Affordable Housing in a Rapidly Growing and Urbanizing Region
The Bud Bailey Apartment Community provides housing and services for the homeless and refugees near a rail station in the Salt Lake City region. Image credit: Housing Authority of the County of Salt Lake Despite many negative effects of the recession, Utah’s economy has grown more rapidly than the nation as a whole during the recovery; its unemployment rate of 3.5 percent in January 2015 and 7.0 percent post-recession net job growth well outperform the national rates of 5.6 and 1.4 percent, respectively. The state has one of the lowest income-inequality gaps in the nation, and Salt Lake City – the state’s capital and largest city –ranks highly for upward social mobility. The state has also been a pioneer in reducing homelessness. Utah’s 10-Year Plan to End Chronic Homelessness has been a resounding success by most accounts; a recent state report shows a 72 percent decline in chronic homelessness since 2005, and Salt Lake County reports chronic homelessness among veterans was effectively zero in 2014. However, these positive indicators do not mean that Utah has solved all of its housing problems.
Many policymakers in the state are concerned that lower-income residents and others on the margins of the labor force may not share the benefits of Utah’s growth. Income inequality has continued to grow as those earning low incomes endure the worst effects of stagnant wages, low household assets, and low credit scores that may result in high-interest loans. Recent refugees, homeless families, and homeless youth transitioning out of foster care are three low-income groups targeted by the Bud Bailey Apartment Community just outside of the Salt Lake City boundary, an affordable housing project that may serve as a small-scale template for providing housing and services to typically marginalized populations in a rapidly growing region.
Aligning Affordable Housing with Regional Growth
All five of Bud Bailey's buildings have solar panels, which provide a significant portion of the complex's energy needs. Image credit: Housing Authority of the County of Salt Lake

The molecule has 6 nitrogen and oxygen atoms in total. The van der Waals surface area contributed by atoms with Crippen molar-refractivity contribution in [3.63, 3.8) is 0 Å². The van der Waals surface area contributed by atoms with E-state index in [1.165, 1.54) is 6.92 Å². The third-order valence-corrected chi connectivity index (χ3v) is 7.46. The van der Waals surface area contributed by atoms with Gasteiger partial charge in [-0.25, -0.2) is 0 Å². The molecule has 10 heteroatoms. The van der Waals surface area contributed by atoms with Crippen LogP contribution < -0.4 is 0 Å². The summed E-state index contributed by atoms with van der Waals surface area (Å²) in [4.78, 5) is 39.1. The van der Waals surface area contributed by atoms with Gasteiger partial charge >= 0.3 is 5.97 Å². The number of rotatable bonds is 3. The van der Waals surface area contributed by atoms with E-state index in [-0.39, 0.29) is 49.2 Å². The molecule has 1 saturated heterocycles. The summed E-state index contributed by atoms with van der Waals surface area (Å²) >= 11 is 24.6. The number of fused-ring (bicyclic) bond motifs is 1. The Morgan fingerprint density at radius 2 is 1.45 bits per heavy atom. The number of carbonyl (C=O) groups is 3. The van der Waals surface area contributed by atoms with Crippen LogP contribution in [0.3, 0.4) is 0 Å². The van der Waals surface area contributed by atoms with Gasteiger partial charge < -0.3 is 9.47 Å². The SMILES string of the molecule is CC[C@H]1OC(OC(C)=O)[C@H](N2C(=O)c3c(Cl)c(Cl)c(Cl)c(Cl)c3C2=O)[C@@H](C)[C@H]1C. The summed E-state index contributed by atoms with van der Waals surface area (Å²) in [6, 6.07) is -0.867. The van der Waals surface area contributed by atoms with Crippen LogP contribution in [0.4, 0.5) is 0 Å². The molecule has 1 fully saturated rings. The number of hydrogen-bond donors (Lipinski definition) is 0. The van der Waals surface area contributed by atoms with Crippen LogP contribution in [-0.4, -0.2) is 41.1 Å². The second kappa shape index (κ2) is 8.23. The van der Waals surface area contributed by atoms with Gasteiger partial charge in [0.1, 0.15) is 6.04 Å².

Because the average rent for most new construction in Utah exceeds $1,100 per month, and because the state’s poverty rate reached 12.7 percent in 2013, a sizable number of Utah residents are vulnerable to any cost increases; 42 percent of Salt Lake City households are cost-burdened (spending 30% or more of their income on housing). Carleton Christensen, director of regional development for Salt Lake County, notes that the supply of market-rate units is not a primary policy concern: “Where we’re challenged is [in] developing enough affordable housing.”
Bud Bailey: A Project for the Vulnerable
Kerry Bate, the current director of the Housing Authority of the County of Salt Lake (HACSL), says that although the state had been meeting the needs of chronically homeless single people, homeless youth and families were still underserved, as were refugees, who often face housing challenges while integrating into a new society. Therefore, a project supporting both refugees and homeless families was a priority for HACSL.
The 136-unit Bud Bailey complex (named for Clarence "Bud" Bailey, former chairman of the county housing authority) opened in July 2014. Five buildings offer 1 studio, 92 one- and two-bedroom, 28 three-bedroom, and 15 four-bedroom units. The average household income of Bud Bailey residents is at or below 42 percent of the area median income. Sixteen Shelter Plus Care vouchers are set aside for chronically homeless youth and families, and 40 project-based housing vouchers are set aside for refugee households. The apartments benefit from their location two blocks from the Utah Transit Authority’s Meadowbrook rail station and contribute to residents’ vision of the industrial area transitioning to a mixed-use, mixed-income transit-oriented development.